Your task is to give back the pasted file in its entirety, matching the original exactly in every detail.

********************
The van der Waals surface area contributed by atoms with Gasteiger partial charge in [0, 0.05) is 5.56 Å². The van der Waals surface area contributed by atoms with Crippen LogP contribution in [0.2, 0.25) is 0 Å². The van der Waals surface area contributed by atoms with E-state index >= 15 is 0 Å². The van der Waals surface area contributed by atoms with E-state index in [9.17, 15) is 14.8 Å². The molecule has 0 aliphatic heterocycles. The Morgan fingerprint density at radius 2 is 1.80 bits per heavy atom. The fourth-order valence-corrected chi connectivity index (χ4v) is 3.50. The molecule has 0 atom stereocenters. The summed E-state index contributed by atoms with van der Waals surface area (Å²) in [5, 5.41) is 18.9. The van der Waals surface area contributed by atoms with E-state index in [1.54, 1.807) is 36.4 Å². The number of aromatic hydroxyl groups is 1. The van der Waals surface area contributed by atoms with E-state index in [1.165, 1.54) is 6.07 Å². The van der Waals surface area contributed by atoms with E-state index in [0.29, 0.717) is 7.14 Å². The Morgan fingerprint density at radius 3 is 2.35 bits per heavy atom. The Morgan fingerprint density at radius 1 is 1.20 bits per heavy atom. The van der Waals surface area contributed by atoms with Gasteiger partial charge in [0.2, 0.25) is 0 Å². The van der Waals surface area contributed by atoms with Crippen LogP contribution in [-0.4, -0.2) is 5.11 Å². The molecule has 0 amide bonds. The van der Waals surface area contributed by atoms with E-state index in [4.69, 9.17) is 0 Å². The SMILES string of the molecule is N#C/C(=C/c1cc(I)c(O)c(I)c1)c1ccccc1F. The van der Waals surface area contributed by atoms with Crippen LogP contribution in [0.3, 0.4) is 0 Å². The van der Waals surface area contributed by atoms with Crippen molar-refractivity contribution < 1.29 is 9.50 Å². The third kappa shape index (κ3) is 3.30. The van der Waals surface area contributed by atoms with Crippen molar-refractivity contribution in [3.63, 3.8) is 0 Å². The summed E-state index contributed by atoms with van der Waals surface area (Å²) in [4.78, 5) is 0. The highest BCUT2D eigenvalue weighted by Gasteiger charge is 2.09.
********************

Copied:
The van der Waals surface area contributed by atoms with Gasteiger partial charge in [0, 0.05) is 5.56 Å². The van der Waals surface area contributed by atoms with Crippen LogP contribution in [0.2, 0.25) is 0 Å². The van der Waals surface area contributed by atoms with E-state index >= 15 is 0 Å². The van der Waals surface area contributed by atoms with E-state index in [9.17, 15) is 14.8 Å². The molecule has 0 aliphatic heterocycles. The Morgan fingerprint density at radius 2 is 1.80 bits per heavy atom. The fourth-order valence-corrected chi connectivity index (χ4v) is 3.50. The molecule has 0 atom stereocenters. The summed E-state index contributed by atoms with van der Waals surface area (Å²) in [5, 5.41) is 18.9. The van der Waals surface area contributed by atoms with E-state index in [1.54, 1.807) is 36.4 Å². The number of aromatic hydroxyl groups is 1. The van der Waals surface area contributed by atoms with E-state index in [1.165, 1.54) is 6.07 Å². The van der Waals surface area contributed by atoms with E-state index in [0.29, 0.717) is 7.14 Å². The Morgan fingerprint density at radius 3 is 2.35 bits per heavy atom. The Morgan fingerprint density at radius 1 is 1.20 bits per heavy atom. The van der Waals surface area contributed by atoms with Gasteiger partial charge in [0.2, 0.25) is 0 Å². The van der Waals surface area contributed by atoms with Crippen LogP contribution in [-0.4, -0.2) is 5.11 Å². The molecule has 0 amide bonds. The van der Waals surface area contributed by atoms with E-state index in [4.69, 9.17) is 0 Å². The SMILES string of the molecule is N#C/C(=C/c1cc(I)c(O)c(I)c1)c1ccccc1F. The van der Waals surface area contributed by atoms with Crippen LogP contribution in [0.3, 0.4) is 0 Å². The van der Waals surface area contributed by atoms with Crippen molar-refractivity contribution < 1.29 is 9.50 Å². The third kappa shape index (κ3) is 3.30. The van der Waals surface area contributed by atoms with Crippen molar-refractivity contribution in [3.63, 3.8) is 0 Å². The summed E-state index contributed by atoms with van der Waals surface area (Å²) in [4.78, 5) is 0. The highest BCUT2D eigenvalue weighted by Gasteiger charge is 2.09.